To store, or not to store… how to answer that question!

David Strezo (2) (1)

Railroads make money by moving carloads… not by letting them sit. They proportionately staff to how many carloads they expect to move. Shippers who provide or commit to a certain number of carloads moved per month/quarter/year give Railroads confidence to staff up and take their own equipment (locomotives) out of storage when the carload demand exists.


When velocity and cycle times are down it usually is a result of carloads being down. A nuance to rail that seems inverse to logic occurs when shippers add more railcars into the supply chain in an effort to improve the reliability of service without increasing the output of carloads. This almost always has an adverse effect on velocity and cycle time. The reason for this is that railroads now have more inventory to move without their main source of revenue (to justify resources) to balance the cost of operation. The end result – railcars move slower.


This is exactly the intersection of where storage should come in. Having the right number of railcars in cycle is a crucial component of a healthy rail system. The correct method is to calculate the supply (railcars) to meet demand (product/tonnage) rather than instinctively securing the highest number of cars currently available. Having the right fleet size is just as important to the overall cycle time and velocity of railcar movements as it is to the railroad providing the crews and locomotive power to move the cars. When a commodity is seasonal or a new lane has been added to rail service, the extra railcars are warranted in order to keep supply aligned with demand. Let your railroad partners know this in advance (the more time the better) to set expectations ahead of time, resulting in a much higher performance in service as a result.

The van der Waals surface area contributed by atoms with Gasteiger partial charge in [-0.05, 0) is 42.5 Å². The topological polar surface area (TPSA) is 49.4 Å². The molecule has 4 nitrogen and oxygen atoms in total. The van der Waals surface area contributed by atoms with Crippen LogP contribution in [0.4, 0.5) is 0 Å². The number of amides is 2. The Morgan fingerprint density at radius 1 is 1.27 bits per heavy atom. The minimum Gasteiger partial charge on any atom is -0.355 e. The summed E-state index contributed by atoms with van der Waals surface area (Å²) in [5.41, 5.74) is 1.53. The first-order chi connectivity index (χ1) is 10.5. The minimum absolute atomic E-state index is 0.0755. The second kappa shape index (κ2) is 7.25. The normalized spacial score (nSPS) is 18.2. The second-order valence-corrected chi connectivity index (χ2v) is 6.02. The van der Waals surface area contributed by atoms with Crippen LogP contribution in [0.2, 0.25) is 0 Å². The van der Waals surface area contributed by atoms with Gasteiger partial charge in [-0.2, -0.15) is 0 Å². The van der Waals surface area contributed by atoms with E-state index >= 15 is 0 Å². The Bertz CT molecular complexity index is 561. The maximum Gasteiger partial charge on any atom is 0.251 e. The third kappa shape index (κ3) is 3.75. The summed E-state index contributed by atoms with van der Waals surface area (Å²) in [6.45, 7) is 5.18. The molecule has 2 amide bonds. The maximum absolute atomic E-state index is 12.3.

Railcars In Storage Yard (Cropped)


Shippers should always have a buffer of a few extra railcars whenever possible, to handle the outliers that do occur such as a bad order, miss-route, etc. Bad Orders can be better managed by having a local repair shop near wherever cars are loaded or unloaded. This allows the repair to take place when the railcar tends to be in a more stationary state – such as waiting to be loaded or unloaded. Railroads typically do not charge demurrage when a car is bad ordered – so think of it as free storage if it can be repaired in a more controlled way vs. the unexpected during transit. Railcar repairs cost the same whether they are at an endpoint or mid-cycle, but they exponentially hurt the receiver expecting the product to arrive at a certain time.


It may seem obvious, but shippers should always be in constant communication with their railroad providers – Class I’s and Short Lines alike – to understand service schedules and carload volumes and to ensure the expectations of cycle times are met. If they are not, shippers and railroads should hold each other accountable to get things back on track. Storage is a critically important lever to pull to maintain the balance of the supply chain and ultimately give it the best chance for success.

Pioneer Lines